Very few people would probably openly disagree with what I just wrote. Honestly if you do believe killing people is actually rather good, then there is probably very little I could do to say to you to convince you otherwise (and vice versa). This is quite easily my most unshakable political belief I hold. I wouldn’t be surprised if it was yours as well.
- The community of people (i.e those who point 1 would apply to, which I’ll refer to as “personhood”) should encompass human beings in utero. I consider them to be counted among those people who should not be killed without their consent. Why?
I believe that personhood should be defined as expansively, but objectively, as possible. There are a few reasons for that. I would like to start with the latter. I think making the criterion objective puts us on solid ground. It chains it to something concrete rather than basing personhood on something that could be reasonably disproved or disregarded later on down the line. It allows us to know exactly what a person is and thus who we are obligated to respect their rights. Basing it on something subjective makes our social obligations unstable and difficult to carry out.
But most importantly, insofar as it could be objectively defined, personhood should be expansive as possible. Purposefully drawing the line restrictively would logically exclude people that we would obviously today in the 21st century would consider people. The logic for drawing that line more restrictively has been often used in the past. The notion that personhood is based on whether one is “wanted,” “viable” or whether one impinges on another’s autonomy inevitably ends up creating a logic that ultimately privileges power. If one is lucky enough to be in the right demographic group (i.e wanted by the people who have power) or if one is lucky enough to be abled or developed in the “right” way, then congrats you’re a person! This isn’t a slippery slope, this is logic that is followed through repeatedly throughout history and in particular in the 20th century.
So my belief comes down to this; An individual, living member of the species homo sapiens, regardless of its development, is a person and thus should not be killed without their consent and society is obligated to protect this right. Ergo, legalized abortion is incompatible with this and society is obligated to end this practice.
I don’t believe in the above because I am religious (more on that in a second) or out of a desire to “control women” (more on that later as well) but because I believe this to be the most just stance possible.
One quick thing before I get to various objections. I am full cognizant that this belief is, on some level, highly radicalizing. There is a misconception that pro-lifers are placidly pro-status quo voters (there are in fact some -many even – but this would also apply to many pro-choice people), who want a radical shift in abortion policy but no other major changes to society. This does not apply to me and to many other pro-life Americans. One of the pieces of writing that shaped my view on abortion’s implications is from Frederica Matthews-Green, a feminist and Eastern Orthodox writer;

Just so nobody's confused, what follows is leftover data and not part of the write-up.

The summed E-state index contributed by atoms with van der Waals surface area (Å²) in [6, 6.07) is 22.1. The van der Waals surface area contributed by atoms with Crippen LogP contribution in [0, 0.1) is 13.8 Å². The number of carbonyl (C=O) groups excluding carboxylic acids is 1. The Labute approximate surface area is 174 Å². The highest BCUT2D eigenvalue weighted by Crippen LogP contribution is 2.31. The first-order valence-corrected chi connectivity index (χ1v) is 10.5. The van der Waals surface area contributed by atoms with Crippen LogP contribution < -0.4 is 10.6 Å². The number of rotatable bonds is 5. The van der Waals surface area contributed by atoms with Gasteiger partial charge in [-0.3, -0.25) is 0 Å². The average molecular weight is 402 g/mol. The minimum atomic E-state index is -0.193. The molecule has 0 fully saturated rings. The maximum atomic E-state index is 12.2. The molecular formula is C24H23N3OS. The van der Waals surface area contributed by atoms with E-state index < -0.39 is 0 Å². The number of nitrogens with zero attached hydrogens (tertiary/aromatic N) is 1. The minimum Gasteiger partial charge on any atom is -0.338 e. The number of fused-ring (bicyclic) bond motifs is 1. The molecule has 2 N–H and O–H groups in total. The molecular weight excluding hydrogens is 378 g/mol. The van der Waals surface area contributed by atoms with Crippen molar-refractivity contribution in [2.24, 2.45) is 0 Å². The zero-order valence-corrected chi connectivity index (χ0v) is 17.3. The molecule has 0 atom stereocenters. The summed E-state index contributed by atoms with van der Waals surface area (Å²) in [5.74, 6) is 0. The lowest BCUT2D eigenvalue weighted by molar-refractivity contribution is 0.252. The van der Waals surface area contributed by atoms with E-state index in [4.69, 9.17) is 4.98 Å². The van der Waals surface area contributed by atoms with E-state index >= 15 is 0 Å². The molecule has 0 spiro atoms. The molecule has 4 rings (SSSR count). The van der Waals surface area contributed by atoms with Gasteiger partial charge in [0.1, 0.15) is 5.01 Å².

If you were in charge of a nature preserve and you noticed that the pregnant female mammals were trying to miscarry their pregnancies, eating poisonous plants or injuring themselves, what would you do? Would you think of it as a battle between the pregnant female and her unborn and find ways to help those pregnant animals miscarry? No, of course not. You would immediately think, “Something must be really wrong in this environment.” Something is creating intolerable stress, so much so that animals would rather destroy their own offspring than bring them into the world. You would strive to identify and correct whatever factors were causing this stress in the animals.
For me, fully realizing the weight of my stance made me realize how unjust and thoroughly inhospitable modern society is. It’s society where women are often pressured either by financial circumstances or men to abort a human being rather than care for it, it’s a society where the needs of mothers and children are subordinated to corporations, where pregnant prisoners are shackled and abused, where pregnant immigrants are subjected to heinous conditions unbefitting a civilized country, and where children can often go hungry. This is not a definitive list. For the pro-life person the practice of eliminating unwanted, less privileged children is the crowning abuse on top of an unbearable cacophony of injustice. Rather than solving for these abuses (as some pro-choice progressives hoped it would), the practice now aids and abets these (and other) injustices in some sort of intersectional monstrosity.
So when I, and many other people call themselves pro-life, rather than being uncaring, in reality we see this fight as inseparable from the wider cause to reform our society into a more just one.
No single post could every address every possible objection but I’d like to add some big ones I see routinely (I also may add to this section over time if any of you write to me)